The Olympic licence has also enabled them to model the actual courses and building structure, as well as replicate the television coverage. As ATD say: "We even had the television camera positions and shot sequences so we've based the replay cameras on the son of thing you'll actually see when you watch it on TV. That's all really important when you're trying to get the player to really feel like they are there!"
With Salt Lake 2002 featuring snowboarding, it's tempting to bracket it with the slew of extreme sports titles. However, ATD vehemently deny that it's competing with those types of games, screaming: "Not at all! Salt Lake 2002 offers a unique combination of events designed to fully recreate the Olympic atmosphere and competition structure. But this is a game after all, so we used some exciting music to add a degree of adrenaline."
The game will also feature the BBC commentary team of former Olympic Skier Graham Bell, and Stuart Storey, whose voice bears a freak resemblance to Alan Partridge's. But that's the kind of calibre you start to expect from the official game of the Winter Olympics.
As ATD say, "Having the official license has attracted the famous athletes and many other sporting bodies to help us create a game which allows you to live the Olympic Dream..."
We've played. It seems alright.
Why only watch the Olympics in Salt Lake City on TV when you can go for the gold yourself? Salt Lake 2002 is the official game of these 2002 Olympic Games but with so many other Olympics games from previous years out there and most of them not very much fun, does this one live up to the Olympic motto of 'Swifter, Higher, Stronger'? Read on, Olympian, and find out.
Gameplay, Controls, Interface
Salt Lake 2002 consists of six different events: Ski Jumping K120 Individual, Alpine Downhill Skiing, Alpine Skiing Slalom, Snowboard Parallel Giant Slalom, Two-man Bobsleigh, and Curling. That's right'curling. That was a bit of a surprise to see, especially considering that no form of ice-skating was included in the game at all and that most people in the United States aren't very familiar with curling. Of course, this presents a perfect opportunity to learn what it's all about, eh?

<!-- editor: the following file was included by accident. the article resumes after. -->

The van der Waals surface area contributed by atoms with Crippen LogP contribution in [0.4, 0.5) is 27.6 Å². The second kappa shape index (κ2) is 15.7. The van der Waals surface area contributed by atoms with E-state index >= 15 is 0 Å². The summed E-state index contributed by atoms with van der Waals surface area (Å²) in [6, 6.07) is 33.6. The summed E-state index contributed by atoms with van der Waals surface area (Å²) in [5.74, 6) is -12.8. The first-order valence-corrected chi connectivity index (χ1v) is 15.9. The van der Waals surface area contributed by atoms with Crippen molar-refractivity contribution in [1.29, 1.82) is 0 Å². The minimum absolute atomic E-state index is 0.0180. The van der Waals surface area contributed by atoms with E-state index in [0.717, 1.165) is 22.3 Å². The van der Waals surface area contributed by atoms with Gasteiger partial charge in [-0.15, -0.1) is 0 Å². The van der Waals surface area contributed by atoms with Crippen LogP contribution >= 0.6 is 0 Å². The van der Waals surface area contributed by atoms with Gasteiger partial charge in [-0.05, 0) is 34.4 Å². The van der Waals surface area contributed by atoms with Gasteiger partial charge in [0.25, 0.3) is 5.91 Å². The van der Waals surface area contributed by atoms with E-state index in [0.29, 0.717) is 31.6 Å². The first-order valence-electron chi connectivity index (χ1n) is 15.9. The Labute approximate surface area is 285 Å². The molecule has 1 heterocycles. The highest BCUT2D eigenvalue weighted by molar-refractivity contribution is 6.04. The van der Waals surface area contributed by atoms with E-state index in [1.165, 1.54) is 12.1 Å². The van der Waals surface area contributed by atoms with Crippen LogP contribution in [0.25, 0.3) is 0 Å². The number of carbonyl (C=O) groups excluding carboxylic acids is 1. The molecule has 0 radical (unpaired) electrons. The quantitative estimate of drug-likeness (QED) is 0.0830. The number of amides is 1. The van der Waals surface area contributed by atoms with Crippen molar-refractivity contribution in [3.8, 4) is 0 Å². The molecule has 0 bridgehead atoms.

Aside from the six events, there are several modes in which you can play them. The first is Olympic mode. Select one or more events and compete for a gold, silver, or bronze medal. Next is Tournament mode. You can select one or more events and play a four round competition (each round versus a different country of course). Also featured is the Time Trial mode in which you try to beat your best time in any event and you can even race a ghost of yourself too. Unfortunately it only saves your best times rather than a top five or ten, however. This can also serve as a practice mode. Finally there is Classic mode. In this mode you are given 3 lives to compete in all six events. If you don't beat the posted time or your opponent, you lose a life. Completing all six events will then unlock the next hardest difficulty level and you continue playing until you've either lost all your lives or have unlocked and completed all difficulty levels. Unlocking difficulties in this mode also unlocks them for all other modes too and as you might have guessed, you cannot play any other difficulties until you unlock them. I found the Classic mode kind of draining; it goes on and on and in order to retain any levels you've unlocked you must finish the game one way or another. You cannot quit in the middle and it won't save your progress. While most events fly by pretty fast, a curling match can take some time and by that same token, you generally need to play more than one match in a row in this mode. Depending on which mode you play, you can win medals, trophies, or rosettes'all of which can be displayed in the game's trophy room.